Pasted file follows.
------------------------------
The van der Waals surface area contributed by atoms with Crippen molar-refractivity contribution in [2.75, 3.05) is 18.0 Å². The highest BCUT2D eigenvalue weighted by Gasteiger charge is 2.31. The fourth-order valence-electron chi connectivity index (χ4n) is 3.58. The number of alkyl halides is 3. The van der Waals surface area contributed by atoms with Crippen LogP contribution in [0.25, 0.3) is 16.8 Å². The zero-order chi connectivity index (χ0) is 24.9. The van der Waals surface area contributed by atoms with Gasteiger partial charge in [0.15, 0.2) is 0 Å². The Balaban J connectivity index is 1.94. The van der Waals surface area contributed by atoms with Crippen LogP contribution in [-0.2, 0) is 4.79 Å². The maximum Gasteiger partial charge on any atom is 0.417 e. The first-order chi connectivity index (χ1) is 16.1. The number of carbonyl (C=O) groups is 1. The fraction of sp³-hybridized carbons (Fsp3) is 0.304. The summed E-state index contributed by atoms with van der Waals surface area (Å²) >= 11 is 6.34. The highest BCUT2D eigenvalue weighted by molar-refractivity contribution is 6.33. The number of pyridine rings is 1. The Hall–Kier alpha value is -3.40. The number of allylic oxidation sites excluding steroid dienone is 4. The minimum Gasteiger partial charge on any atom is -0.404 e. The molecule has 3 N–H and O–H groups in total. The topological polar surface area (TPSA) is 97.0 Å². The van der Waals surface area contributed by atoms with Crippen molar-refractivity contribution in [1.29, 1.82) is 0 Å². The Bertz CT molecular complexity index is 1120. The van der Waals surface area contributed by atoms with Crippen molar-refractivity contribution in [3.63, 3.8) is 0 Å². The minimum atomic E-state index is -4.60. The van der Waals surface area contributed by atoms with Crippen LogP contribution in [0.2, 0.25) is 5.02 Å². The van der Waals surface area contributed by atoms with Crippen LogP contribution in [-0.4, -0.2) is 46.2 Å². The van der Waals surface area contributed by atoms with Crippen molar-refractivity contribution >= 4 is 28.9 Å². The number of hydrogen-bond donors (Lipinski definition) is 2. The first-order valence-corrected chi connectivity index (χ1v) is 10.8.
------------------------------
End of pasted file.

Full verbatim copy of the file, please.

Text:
The van der Waals surface area contributed by atoms with Crippen molar-refractivity contribution in [2.75, 3.05) is 18.0 Å². The highest BCUT2D eigenvalue weighted by Gasteiger charge is 2.31. The fourth-order valence-electron chi connectivity index (χ4n) is 3.58. The number of alkyl halides is 3. The van der Waals surface area contributed by atoms with Crippen LogP contribution in [0.25, 0.3) is 16.8 Å². The zero-order chi connectivity index (χ0) is 24.9. The van der Waals surface area contributed by atoms with Gasteiger partial charge in [0.15, 0.2) is 0 Å². The Balaban J connectivity index is 1.94. The van der Waals surface area contributed by atoms with Crippen LogP contribution in [-0.2, 0) is 4.79 Å². The maximum Gasteiger partial charge on any atom is 0.417 e. The first-order chi connectivity index (χ1) is 16.1. The number of carbonyl (C=O) groups is 1. The fraction of sp³-hybridized carbons (Fsp3) is 0.304. The summed E-state index contributed by atoms with van der Waals surface area (Å²) >= 11 is 6.34. The highest BCUT2D eigenvalue weighted by molar-refractivity contribution is 6.33. The number of pyridine rings is 1. The Hall–Kier alpha value is -3.40. The number of allylic oxidation sites excluding steroid dienone is 4. The minimum Gasteiger partial charge on any atom is -0.404 e. The molecule has 3 N–H and O–H groups in total. The topological polar surface area (TPSA) is 97.0 Å². The van der Waals surface area contributed by atoms with Crippen molar-refractivity contribution in [1.29, 1.82) is 0 Å². The Bertz CT molecular complexity index is 1120. The van der Waals surface area contributed by atoms with Crippen molar-refractivity contribution in [3.63, 3.8) is 0 Å². The minimum atomic E-state index is -4.60. The van der Waals surface area contributed by atoms with Crippen LogP contribution in [0.2, 0.25) is 5.02 Å². The van der Waals surface area contributed by atoms with Crippen LogP contribution in [-0.4, -0.2) is 46.2 Å². The van der Waals surface area contributed by atoms with Crippen molar-refractivity contribution >= 4 is 28.9 Å². The number of hydrogen-bond donors (Lipinski definition) is 2. The first-order valence-corrected chi connectivity index (χ1v) is 10.8.